Update [7/24]: The saga continues with a second essay in this ongoing series...
I've long been enamored with Streetsblog's coverage of urbanism, policy, infrastructure and alternative transportation—in short, the future of mobility—and their film production division Streetsfilms is a nice complement to their bread-and-butter of timely transpo-centric online journalism. Their latest video, "From the Netherlands to America: Translating the World's Best Bikeway Designs," is no exception:
If you can make it through a 13-minute video, you can make it through Tom's article and hopefully mine too...
This, of course, is the first of the two possibilities for the future of transportation, one that has been fully realized in at least one highly-developed country. For the Dutch, there is no such thing as "cycling culture"; it's simply part of the urban fabric, as much a part of their cities as cars, buses, pedestrians... or even the architecture or weather: cyclists exist, no two ways about it.
Still, I'd be lying if I said that the organic (for lack of a better term) traffic patterns in the video [2:57; 6:21–6:48] led me to discover this computer simulation of driverless vehicles... it also turned up on Streetsblog, via Atlantic Cities, last week.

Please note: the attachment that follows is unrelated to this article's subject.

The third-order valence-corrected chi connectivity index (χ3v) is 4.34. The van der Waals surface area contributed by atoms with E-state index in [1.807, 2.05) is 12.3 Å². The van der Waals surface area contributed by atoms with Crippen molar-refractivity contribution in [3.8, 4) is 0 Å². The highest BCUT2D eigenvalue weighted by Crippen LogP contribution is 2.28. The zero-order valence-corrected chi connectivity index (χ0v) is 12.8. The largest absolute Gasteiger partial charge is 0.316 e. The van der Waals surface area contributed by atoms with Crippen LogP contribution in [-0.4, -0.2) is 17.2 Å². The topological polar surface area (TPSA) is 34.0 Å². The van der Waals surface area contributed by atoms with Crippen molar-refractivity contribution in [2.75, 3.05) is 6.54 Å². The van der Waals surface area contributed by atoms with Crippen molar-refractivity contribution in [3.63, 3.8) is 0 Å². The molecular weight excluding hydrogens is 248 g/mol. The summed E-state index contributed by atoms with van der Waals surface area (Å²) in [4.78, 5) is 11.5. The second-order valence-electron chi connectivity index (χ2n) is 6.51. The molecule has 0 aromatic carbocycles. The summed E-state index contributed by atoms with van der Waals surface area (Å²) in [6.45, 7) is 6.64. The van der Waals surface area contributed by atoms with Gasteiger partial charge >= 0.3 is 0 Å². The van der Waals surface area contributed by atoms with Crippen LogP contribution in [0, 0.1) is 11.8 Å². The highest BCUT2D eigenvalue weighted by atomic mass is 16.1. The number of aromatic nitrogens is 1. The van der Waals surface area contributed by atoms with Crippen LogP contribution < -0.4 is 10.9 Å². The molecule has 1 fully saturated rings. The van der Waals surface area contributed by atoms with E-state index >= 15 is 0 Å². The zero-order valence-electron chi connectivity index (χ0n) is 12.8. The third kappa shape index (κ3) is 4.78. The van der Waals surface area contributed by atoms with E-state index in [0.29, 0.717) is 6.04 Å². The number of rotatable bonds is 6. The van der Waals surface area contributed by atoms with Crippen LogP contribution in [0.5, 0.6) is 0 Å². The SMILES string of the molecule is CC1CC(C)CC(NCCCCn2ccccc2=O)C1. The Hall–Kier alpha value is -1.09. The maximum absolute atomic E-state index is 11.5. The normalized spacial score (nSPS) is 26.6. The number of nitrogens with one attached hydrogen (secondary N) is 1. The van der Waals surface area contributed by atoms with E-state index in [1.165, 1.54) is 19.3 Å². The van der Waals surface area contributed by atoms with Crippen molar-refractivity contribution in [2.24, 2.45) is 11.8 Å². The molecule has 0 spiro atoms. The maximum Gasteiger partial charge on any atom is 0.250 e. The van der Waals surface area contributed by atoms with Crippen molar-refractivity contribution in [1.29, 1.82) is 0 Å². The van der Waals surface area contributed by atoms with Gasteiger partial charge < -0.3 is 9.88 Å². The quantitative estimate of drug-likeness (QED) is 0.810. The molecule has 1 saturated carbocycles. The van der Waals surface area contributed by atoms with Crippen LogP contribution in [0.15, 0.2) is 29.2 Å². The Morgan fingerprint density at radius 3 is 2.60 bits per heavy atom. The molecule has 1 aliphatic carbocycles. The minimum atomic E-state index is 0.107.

The yellow ones are subject to human error...
Both blogs linked to Tom Vanderbilt's excellent Wired article on "The Autonomous Car of the Future" from a couple months back, which is probably worth a blog mention of its own (full disclosure, he's on the Writing & Commentary jury for this year's Core77 Design Awards). Vanderbilt provides an insightful, well-researched survey of the current state of (Possibility #2) the driverless automobile: nearly half of the article is dedicated to Google's data-driven approach to ceding the wheel (to an algorithm no less), while the account of Mercedes' efforts in developing 'assistive' driving technology serves a sort of counterpoint.